Impact of hearing disability magnified for local woman during pandemic

Chelsea Prust, who suffers from APD, and her nephew, who she is raising. Photo provided by Chelsea Prust.

While wearing masks may be an uncomfortable annoyance for the majority of the population, there are those who experience much more significant problems due to this particular pandemic protocol.

Chelsea Prust, a 25-year-old woman raising a two and a half year old, finds it very difficult to function in public when everyone she speaks to is wearing a mask.

“Now that everyone is wearing masks, I cannot understand anything,” Chelsea said in an interview with Kingstonist. “The words that I hear are already muffled, so these masks make it impossible. If there is any background noise, my brain just doesn’t comprehend what others are saying.”

Chelsea suffers from Auditory Processing Disorder (APD), which is an umbrella term for a variety of disorders that affect the way the brain processes auditory information. Since the world began wearing masks, Chelsea has realized she cannot understand most of what is said to her if she can’t see the speaker’s lips.

“I have struggled with mental health issues as well my entire life,” Chelsea shared. “I have severe anxiety, depression, ADHD, PTSD and also fibromyalgia. Since being diagnosed with Auditory Processing Disorder, I have learned that this is where a lot of my anxiety comes from. I am unable to understand what is going on around me, I get overwhelmed easily, and I am reliant on Ontario Works right now, due to my mental health. Also, I have been a stay-at-home mom for two years of my two-and-a-half-year-old nephew. I have just recently gotten full custody of him — that was another battle of its own.”

After a visit to an audiologist, Chelsea was sent to Ottawa for further testing, which confirmed her APD diagnosis. These specialized test are not covered by the government, and Chelsea paid $800 to have her diagnosis confirmed, and give herself peace of mind.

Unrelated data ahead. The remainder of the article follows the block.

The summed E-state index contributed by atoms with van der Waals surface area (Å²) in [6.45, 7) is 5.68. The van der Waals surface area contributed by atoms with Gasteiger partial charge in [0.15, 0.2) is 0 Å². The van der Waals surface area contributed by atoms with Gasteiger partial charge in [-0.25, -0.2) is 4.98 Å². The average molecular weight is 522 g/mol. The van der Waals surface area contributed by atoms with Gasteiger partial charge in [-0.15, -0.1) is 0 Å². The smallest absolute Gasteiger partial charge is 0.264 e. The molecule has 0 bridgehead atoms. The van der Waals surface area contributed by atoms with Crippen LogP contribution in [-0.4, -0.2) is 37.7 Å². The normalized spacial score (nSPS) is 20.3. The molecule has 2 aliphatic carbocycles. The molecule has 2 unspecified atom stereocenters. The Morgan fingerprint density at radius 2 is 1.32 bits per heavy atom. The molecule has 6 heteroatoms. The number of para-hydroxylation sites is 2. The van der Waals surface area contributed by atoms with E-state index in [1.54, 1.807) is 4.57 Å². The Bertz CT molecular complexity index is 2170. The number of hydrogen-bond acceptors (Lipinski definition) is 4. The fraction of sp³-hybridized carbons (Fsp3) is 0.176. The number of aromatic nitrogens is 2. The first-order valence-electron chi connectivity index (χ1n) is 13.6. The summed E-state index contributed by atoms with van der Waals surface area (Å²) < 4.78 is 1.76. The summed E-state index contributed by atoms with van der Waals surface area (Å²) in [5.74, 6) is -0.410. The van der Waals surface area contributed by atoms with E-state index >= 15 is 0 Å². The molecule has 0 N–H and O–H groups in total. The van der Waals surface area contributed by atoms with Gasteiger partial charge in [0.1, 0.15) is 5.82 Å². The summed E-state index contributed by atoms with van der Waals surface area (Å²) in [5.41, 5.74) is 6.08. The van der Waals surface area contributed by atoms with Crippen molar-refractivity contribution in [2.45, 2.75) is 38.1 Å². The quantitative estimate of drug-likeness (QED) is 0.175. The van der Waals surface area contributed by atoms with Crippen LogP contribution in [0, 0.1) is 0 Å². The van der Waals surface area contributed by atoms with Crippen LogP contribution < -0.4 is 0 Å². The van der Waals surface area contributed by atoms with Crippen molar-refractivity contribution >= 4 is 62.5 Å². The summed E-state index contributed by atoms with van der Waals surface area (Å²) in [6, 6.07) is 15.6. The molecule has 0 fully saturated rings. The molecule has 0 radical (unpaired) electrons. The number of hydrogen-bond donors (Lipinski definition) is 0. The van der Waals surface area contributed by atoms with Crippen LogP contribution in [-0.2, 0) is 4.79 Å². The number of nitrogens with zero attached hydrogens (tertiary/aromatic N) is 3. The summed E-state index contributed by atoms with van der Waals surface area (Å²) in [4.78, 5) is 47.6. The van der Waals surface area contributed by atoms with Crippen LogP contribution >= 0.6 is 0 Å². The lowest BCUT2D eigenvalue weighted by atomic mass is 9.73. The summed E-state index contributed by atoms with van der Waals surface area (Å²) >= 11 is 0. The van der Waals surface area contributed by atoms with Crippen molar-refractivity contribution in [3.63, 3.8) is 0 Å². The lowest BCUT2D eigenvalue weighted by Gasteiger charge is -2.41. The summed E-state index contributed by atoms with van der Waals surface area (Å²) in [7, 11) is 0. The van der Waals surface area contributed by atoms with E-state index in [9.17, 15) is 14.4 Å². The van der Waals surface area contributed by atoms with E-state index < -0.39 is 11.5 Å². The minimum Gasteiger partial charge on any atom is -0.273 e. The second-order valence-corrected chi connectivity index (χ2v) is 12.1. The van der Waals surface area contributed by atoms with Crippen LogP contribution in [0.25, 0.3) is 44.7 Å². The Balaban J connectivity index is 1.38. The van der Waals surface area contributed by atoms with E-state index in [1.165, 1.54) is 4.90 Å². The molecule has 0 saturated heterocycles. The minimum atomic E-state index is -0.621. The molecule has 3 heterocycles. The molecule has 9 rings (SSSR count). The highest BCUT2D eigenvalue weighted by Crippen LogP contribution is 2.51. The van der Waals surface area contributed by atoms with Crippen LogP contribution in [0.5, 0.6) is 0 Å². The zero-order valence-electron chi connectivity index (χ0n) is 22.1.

“I have gotten regular hearing tests done, they all say the same thing. My hearing is fine. No, I do not have perfect hearing, but no one understands when I tell them my hearing is fine, but I cannot understand what people are saying. Thankfully, I switched to a new hearing clinic to do my hearing tests. I say thankfully because the audiologist that saw me has been diagnosed with Auditory Processing Disorder, as well.”

Chelsea struggles greatly with her hearing, which has affected all aspects of her life, including hearing and understanding her young nephew when he’s in a different room from her.

“This diagnosis, even though it gives me answers, is creating more issues for me,” she continued. “I have always wanted to work with children. In the report of my results, it says that I would be best suited for a place that is very quiet (a bank, library). This has really limited my life. I don’t know what I am going to do. I want to be able to hear my son when he gets into sports, is in a play, or even just trying to talk to me when he isn’t right in front of me.”

Chelsea has been prescribed hearing aids, but, as APD is not recognized as hearing loss, she does not qualify for funding from the assistive devices program or Ontario Works.

“I do not qualify for the assistive devices program, because Auditory Processing Disorder is not a hearing loss, it is a hearing disability,” Chelsea continued. “I have contacted several places, March of Dimes, United Way, Canadian Hearing Society, Ontario Works, and more. The hearing aids that I need are more of a specialized kind. They are going to cost me $8,000. I do not have any savings at the moment, and really have no options.”

“Chelsea has contacted March of Dimes, the United Way, and many more organizations,” echoed her mother, Kim Prust. “She does not know where else to turn. I would love to give my daughter the gift of hearing. I am on disability myself and I am not able to afford them, either. I am at a loss of what to do for her.”

Kim has set up a GoFundMe which she hopes will allow her daughter to purchase the hearing aids she needs to continue to function in our pandemic society, and beyond.

“If you can help at all, I know that she would be forever grateful,” Kim said.

Visit the GoFundMe page:

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